Difference between antigens, recognition & attachment proteinsWatch
What do you mean by "cellular communication" and also where are antigens made then if not the host cell? For example what makes the antigens on a body cell then? And exactly what is the use of antigens?
Recognition proteins are different. It's more along the lines of immune cells saying "Hey, this guy is one ours! We don't need to kill it!" This is part of the basis of the ABO blood typing system via MHC surface markers.
Antigens are primarily produced by non-self cells. Using the ABO example: Patient 1 is O negative (negative refers to the Rhesus factor). A blood transfusion from Patient 2 (expression of type A markers on cells) is put into Patient 1. Since Patient 1 normally does not have type A markers, the blood from Patient 2 immediately stimulates an immune response in Patient 1.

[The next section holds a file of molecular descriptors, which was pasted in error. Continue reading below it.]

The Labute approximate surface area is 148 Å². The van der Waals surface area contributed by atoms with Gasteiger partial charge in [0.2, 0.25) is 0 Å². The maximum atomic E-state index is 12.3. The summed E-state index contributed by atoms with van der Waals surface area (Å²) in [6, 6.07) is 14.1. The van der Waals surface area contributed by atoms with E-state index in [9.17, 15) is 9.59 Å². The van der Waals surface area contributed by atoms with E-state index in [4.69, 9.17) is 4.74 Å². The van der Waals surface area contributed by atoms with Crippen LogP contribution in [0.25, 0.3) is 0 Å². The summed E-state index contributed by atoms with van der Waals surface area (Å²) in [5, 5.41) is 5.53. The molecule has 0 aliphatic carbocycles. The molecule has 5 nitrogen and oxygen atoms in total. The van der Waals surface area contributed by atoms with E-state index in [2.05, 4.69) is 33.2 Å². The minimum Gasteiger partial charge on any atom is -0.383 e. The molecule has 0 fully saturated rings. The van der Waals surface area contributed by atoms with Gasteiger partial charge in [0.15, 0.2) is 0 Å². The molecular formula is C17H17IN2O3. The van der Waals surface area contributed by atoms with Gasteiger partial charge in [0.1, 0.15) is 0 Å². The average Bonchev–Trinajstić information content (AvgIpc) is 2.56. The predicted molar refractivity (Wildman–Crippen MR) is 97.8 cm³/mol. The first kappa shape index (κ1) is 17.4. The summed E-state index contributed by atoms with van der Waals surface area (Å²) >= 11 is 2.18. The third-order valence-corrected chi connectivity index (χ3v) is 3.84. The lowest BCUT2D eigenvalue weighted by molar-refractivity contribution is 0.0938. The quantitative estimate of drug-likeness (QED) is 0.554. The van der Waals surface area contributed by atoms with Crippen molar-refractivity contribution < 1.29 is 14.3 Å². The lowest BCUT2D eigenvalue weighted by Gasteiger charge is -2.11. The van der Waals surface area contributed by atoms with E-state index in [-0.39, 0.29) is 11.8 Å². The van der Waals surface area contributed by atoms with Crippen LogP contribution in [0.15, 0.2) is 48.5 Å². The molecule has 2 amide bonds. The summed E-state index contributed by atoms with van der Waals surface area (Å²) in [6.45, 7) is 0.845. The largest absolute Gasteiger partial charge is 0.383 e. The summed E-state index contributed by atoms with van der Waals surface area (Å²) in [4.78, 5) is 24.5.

Another example would be lipopolysaccharide (LPS) expressed by gram negative bacteria. It isn't normally produced by the human body, thereby inducing an immune response.
Didn't you mention that cellar communication was enabled by recognition proteins?
From an immunology/cell biology point of view:
Recognition proteins are for identifying self/non-self.
Receptor proteins are for cellular communication/uptake of ions.
It is possible that A level terminology may have changed since I last covered these topics, but I doubt that is the case.